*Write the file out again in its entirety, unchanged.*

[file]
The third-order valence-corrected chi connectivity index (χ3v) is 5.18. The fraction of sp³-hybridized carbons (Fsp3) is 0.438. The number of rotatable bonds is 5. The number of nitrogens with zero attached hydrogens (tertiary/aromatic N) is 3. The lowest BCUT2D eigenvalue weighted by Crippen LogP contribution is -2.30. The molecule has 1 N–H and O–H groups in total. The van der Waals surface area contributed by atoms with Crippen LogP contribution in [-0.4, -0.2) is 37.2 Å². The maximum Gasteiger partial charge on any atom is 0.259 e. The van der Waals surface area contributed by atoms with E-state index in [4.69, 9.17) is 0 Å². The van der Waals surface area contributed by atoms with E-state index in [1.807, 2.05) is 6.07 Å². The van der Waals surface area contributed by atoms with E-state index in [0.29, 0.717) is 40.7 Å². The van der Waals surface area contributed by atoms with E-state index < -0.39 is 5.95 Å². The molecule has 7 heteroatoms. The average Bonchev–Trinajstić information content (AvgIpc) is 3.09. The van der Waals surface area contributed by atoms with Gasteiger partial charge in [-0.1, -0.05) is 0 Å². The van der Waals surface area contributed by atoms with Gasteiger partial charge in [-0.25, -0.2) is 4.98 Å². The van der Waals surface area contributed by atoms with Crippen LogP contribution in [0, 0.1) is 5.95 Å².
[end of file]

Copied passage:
The third-order valence-corrected chi connectivity index (χ3v) is 5.18. The fraction of sp³-hybridized carbons (Fsp3) is 0.438. The number of rotatable bonds is 5. The number of nitrogens with zero attached hydrogens (tertiary/aromatic N) is 3. The lowest BCUT2D eigenvalue weighted by Crippen LogP contribution is -2.30. The molecule has 1 N–H and O–H groups in total. The van der Waals surface area contributed by atoms with Crippen LogP contribution in [-0.4, -0.2) is 37.2 Å². The maximum Gasteiger partial charge on any atom is 0.259 e. The van der Waals surface area contributed by atoms with E-state index in [4.69, 9.17) is 0 Å². The van der Waals surface area contributed by atoms with E-state index in [1.807, 2.05) is 6.07 Å². The van der Waals surface area contributed by atoms with E-state index in [0.29, 0.717) is 40.7 Å². The van der Waals surface area contributed by atoms with E-state index < -0.39 is 5.95 Å². The molecule has 7 heteroatoms. The average Bonchev–Trinajstić information content (AvgIpc) is 3.09. The van der Waals surface area contributed by atoms with Gasteiger partial charge in [-0.1, -0.05) is 0 Å². The van der Waals surface area contributed by atoms with Gasteiger partial charge in [-0.25, -0.2) is 4.98 Å². The van der Waals surface area contributed by atoms with Crippen LogP contribution in [0, 0.1) is 5.95 Å².